Korea, North Index 2006
Korea, North Main Index
Korea, North Introduction - 2006
SOURCE: 2006 CIA WORLD FACTBOOK
An independent kingdom for much of its long history, Korea was occupied by Japan in 1905 following the Russo-Japanese War. Five years later, Japan formally annexed the entire peninsula. Following World War II, Korea was split with the northern half coming under Soviet-sponsored Communist domination. After failing in the Korean War (1950-53) to conquer the US-backed Republic of Korea (ROK) in the southern portion by force, North Korea (DPRK), under its founder President KIM Il-so'ng, adopted a policy of ostensible diplomatic and economic "self-reliance" as a check against excessive Soviet or Communist Chinese influence. The DPRK demonized the US as the ultimate threat to its social system through state-funded propaganda, and molded political, economic, and military policies around the core ideological objective of eventual unification of Korea under Pyongyang's control. KIM's son, the current ruler KIM Jong Il, was officially designated as his father's successor in 1980, assuming a growing political and managerial role until the elder KIM's death in 1994. After decades of economic mismanagement and resource misallocation, the DPRK since the mid-1990s has relied heavily on international aid to feed its population while continuing to expend resources to maintain an army of 1 million. North Korea's long-range missile development, as well as its nuclear, chemical, and biological weapons programs and massive conventional armed forces, are of major concern to the international community. In December 2002, following revelations that the DPRK was pursuing a nuclear weapons program based on enriched uranium in violation of a 1994 agreement with the US to freeze and ultimately dismantle its existing plutonium-based program, North Korea expelled monitors from the International Atomic Energy Agency (IAEA). In January 2003, it declared its withdrawal from the international Non-Proliferation Treaty. In mid-2003 Pyongyang announced it had completed the reprocessing of spent nuclear fuel rods (to extract weapons-grade plutonium) and was developing a "nuclear deterrent." Since August 2003, North Korea has participated in the Six-Party Talks with China, Japan, Russia, South Korea, and the US designed to resolve the stalemate over its nuclear programs. The fourth round of Six-Party Talks were held in Beijing during July-September 2005. All parties agreed to a Joint Statement of Principles in which, among other things, the six parties unanimously reaffirmed the goal of verifiable denuclearization of the Korean Peninsula in a peaceful manner. In the Joint Statement, the DPRK committed to "abandoning all nuclear weapons and existing nuclear programs and returning, at an early date, to the Treaty on the Non-Proliferation of Nuclear Weapons and to IAEA safeguards." The Joint Statement also commits the US and other parties to certain actions as the DPRK denuclearizes. The US offered a security assurance, specifying that it had no nuclear weapons on ROK territory and no intention to attack or invade the DPRK with nuclear or other weapons. The US and DPRK will take steps to normalize relations, subject to the DPRK's implementing its denuclearization pledge and resolving other longstanding concerns. While the Joint Statement provides a vision of the end-point of the Six-Party process, much work lies ahead to implement the elements of the agreement.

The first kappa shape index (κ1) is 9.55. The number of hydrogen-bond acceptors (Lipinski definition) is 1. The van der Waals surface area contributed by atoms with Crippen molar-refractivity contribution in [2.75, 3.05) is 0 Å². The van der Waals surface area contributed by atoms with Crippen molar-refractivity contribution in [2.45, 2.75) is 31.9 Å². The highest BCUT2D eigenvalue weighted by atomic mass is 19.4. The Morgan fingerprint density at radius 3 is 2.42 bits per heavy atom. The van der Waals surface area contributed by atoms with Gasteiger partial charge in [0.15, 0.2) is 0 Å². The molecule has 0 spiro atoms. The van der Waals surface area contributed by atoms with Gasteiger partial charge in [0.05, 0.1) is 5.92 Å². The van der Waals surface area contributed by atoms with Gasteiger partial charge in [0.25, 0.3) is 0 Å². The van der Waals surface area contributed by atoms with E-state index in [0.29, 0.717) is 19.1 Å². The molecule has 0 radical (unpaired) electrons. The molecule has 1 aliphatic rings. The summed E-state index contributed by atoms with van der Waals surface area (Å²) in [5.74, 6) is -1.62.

NOTE: The information regarding Korea, North on this page is re-published from the 2006 World Fact Book of the United States Central Intelligence Agency. No claims are made regarding the accuracy of Korea, North Introduction 2006 information contained here. All suggestions for corrections of any errors about Korea, North Introduction 2006 should be addressed to the CIA.